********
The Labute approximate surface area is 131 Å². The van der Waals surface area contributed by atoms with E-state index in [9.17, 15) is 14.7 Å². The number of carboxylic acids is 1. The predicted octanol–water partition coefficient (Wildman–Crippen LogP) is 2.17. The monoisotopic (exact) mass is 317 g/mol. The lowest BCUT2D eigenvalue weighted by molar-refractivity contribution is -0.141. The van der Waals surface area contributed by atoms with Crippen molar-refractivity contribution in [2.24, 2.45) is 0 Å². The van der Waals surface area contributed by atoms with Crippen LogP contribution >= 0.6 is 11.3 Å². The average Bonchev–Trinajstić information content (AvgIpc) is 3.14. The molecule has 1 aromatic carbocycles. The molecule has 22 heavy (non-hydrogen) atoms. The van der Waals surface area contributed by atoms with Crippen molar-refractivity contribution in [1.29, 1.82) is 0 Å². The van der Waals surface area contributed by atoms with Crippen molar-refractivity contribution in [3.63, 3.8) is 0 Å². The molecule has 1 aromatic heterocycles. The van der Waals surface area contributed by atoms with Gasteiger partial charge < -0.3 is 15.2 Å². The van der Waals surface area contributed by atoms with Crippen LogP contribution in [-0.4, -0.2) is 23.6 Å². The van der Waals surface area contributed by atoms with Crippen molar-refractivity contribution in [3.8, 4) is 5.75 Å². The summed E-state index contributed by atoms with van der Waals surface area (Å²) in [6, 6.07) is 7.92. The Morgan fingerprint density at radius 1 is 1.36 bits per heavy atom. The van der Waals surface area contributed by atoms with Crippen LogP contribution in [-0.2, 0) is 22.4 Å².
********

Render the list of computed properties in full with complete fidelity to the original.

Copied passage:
The Labute approximate surface area is 131 Å². The van der Waals surface area contributed by atoms with E-state index in [9.17, 15) is 14.7 Å². The number of carboxylic acids is 1. The predicted octanol–water partition coefficient (Wildman–Crippen LogP) is 2.17. The monoisotopic (exact) mass is 317 g/mol. The lowest BCUT2D eigenvalue weighted by molar-refractivity contribution is -0.141. The van der Waals surface area contributed by atoms with Crippen molar-refractivity contribution in [2.24, 2.45) is 0 Å². The van der Waals surface area contributed by atoms with Crippen LogP contribution >= 0.6 is 11.3 Å². The average Bonchev–Trinajstić information content (AvgIpc) is 3.14. The molecule has 1 aromatic carbocycles. The molecule has 22 heavy (non-hydrogen) atoms. The van der Waals surface area contributed by atoms with Crippen molar-refractivity contribution in [1.29, 1.82) is 0 Å². The van der Waals surface area contributed by atoms with Crippen molar-refractivity contribution in [3.63, 3.8) is 0 Å². The molecule has 1 aromatic heterocycles. The van der Waals surface area contributed by atoms with Gasteiger partial charge < -0.3 is 15.2 Å². The van der Waals surface area contributed by atoms with Crippen LogP contribution in [-0.4, -0.2) is 23.6 Å². The van der Waals surface area contributed by atoms with Crippen molar-refractivity contribution in [3.8, 4) is 5.75 Å². The summed E-state index contributed by atoms with van der Waals surface area (Å²) in [6, 6.07) is 7.92. The Morgan fingerprint density at radius 1 is 1.36 bits per heavy atom. The van der Waals surface area contributed by atoms with Crippen LogP contribution in [-0.2, 0) is 22.4 Å².